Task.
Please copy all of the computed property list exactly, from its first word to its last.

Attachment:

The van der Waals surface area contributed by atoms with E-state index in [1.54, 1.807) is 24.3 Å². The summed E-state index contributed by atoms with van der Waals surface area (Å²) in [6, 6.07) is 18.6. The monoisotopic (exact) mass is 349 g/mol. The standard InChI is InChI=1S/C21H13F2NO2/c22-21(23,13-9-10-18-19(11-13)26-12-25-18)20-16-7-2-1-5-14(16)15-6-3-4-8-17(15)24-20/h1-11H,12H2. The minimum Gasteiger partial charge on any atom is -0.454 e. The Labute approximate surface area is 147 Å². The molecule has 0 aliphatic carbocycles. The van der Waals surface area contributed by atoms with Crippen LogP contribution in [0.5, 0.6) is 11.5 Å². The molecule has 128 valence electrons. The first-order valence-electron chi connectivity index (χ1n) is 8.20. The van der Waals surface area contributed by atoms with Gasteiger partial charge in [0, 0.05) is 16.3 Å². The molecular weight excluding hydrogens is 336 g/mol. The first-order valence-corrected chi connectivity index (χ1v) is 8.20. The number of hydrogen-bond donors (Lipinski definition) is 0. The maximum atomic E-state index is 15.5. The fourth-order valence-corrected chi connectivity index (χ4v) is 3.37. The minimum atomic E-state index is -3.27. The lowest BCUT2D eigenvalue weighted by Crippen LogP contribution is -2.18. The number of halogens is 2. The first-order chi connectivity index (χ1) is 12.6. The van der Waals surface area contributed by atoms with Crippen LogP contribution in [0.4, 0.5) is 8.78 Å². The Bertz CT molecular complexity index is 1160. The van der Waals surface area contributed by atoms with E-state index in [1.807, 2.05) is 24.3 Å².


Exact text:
The van der Waals surface area contributed by atoms with E-state index in [1.54, 1.807) is 24.3 Å². The summed E-state index contributed by atoms with van der Waals surface area (Å²) in [6, 6.07) is 18.6. The monoisotopic (exact) mass is 349 g/mol. The standard InChI is InChI=1S/C21H13F2NO2/c22-21(23,13-9-10-18-19(11-13)26-12-25-18)20-16-7-2-1-5-14(16)15-6-3-4-8-17(15)24-20/h1-11H,12H2. The minimum Gasteiger partial charge on any atom is -0.454 e. The Labute approximate surface area is 147 Å². The molecule has 0 aliphatic carbocycles. The van der Waals surface area contributed by atoms with Crippen LogP contribution in [0.5, 0.6) is 11.5 Å². The molecule has 128 valence electrons. The first-order valence-electron chi connectivity index (χ1n) is 8.20. The van der Waals surface area contributed by atoms with Gasteiger partial charge in [0, 0.05) is 16.3 Å². The molecular weight excluding hydrogens is 336 g/mol. The first-order valence-corrected chi connectivity index (χ1v) is 8.20. The number of hydrogen-bond donors (Lipinski definition) is 0. The maximum atomic E-state index is 15.5. The fourth-order valence-corrected chi connectivity index (χ4v) is 3.37. The minimum atomic E-state index is -3.27. The lowest BCUT2D eigenvalue weighted by Crippen LogP contribution is -2.18. The number of halogens is 2. The first-order chi connectivity index (χ1) is 12.6. The van der Waals surface area contributed by atoms with Crippen LogP contribution in [0.4, 0.5) is 8.78 Å². The Bertz CT molecular complexity index is 1160. The van der Waals surface area contributed by atoms with E-state index in [1.807, 2.05) is 24.3 Å².